The Code of Practice for the Bill is useful for providing further explanation about interpretation for future readers, as it highlights expectations around necessity, proportionality and reasonable belief. Lord Rosser titled the data extraction as ‘digital strip searches’, requesting that the bill only searches through information that is relevant to ‘a reasonable line of enquiry’. He goes on to say ‘surely being under any pressure in the context that we are talking about [rape survival] is undue’. The opposition (Labour) raised this point within the Commons at almost every debate, though it was actively ignored alongside many other criticisms. In the Lords, while Labour asked for limits against unjustified police demands for person information held by third parties (i.e. medical and social services records), and against ‘extreme and indiscriminate data collection’ (something originally protected against when the U.K. was in the EU [Privacy International, C-623/17]), the conservative Lords instead asserted that alleged victims would be ‘fully informed of the reasons that the information has been sought and how the information will be used’. This, again, fails to address the fundamental privacy concern about searches being indiscriminate.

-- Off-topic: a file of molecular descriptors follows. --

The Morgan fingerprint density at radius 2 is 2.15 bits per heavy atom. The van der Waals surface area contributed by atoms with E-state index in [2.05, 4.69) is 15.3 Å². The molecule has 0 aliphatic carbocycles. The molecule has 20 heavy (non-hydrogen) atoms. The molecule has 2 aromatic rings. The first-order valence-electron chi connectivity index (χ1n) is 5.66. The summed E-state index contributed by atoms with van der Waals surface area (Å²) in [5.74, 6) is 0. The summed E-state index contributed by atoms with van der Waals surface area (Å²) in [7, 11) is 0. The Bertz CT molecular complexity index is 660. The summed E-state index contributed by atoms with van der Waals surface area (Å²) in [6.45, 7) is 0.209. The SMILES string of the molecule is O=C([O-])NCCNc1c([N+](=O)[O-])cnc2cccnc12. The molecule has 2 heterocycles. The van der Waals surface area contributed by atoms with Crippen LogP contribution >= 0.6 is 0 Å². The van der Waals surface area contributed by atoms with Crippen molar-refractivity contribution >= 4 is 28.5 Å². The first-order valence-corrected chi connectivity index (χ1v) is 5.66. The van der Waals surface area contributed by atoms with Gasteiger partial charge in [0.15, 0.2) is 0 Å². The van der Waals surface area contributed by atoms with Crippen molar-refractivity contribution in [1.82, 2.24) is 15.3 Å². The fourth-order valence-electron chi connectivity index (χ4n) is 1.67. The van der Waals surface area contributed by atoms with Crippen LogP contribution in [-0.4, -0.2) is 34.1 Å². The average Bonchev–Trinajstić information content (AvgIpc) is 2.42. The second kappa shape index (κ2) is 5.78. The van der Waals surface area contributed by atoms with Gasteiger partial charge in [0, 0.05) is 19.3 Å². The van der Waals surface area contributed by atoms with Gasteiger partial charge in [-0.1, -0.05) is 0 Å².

An amendment of particular importance to protesting rights was brought forward by Lord Moylan, entitled ‘Retention by the police of personal data relating to non-criminal conduct perceived to be motivated by hostility’. This provision is especially confusing, because it refers to non-crime hate incidents, enabling data to be collected and saved on personal records, despite the individual not having committed a crime. Baroness Chakrabarti raised a point about whether the ‘so-called soft information or police intelligence that never matures into a charge should sit unregulated, off the statute book, as a matter of police discretion and administration’.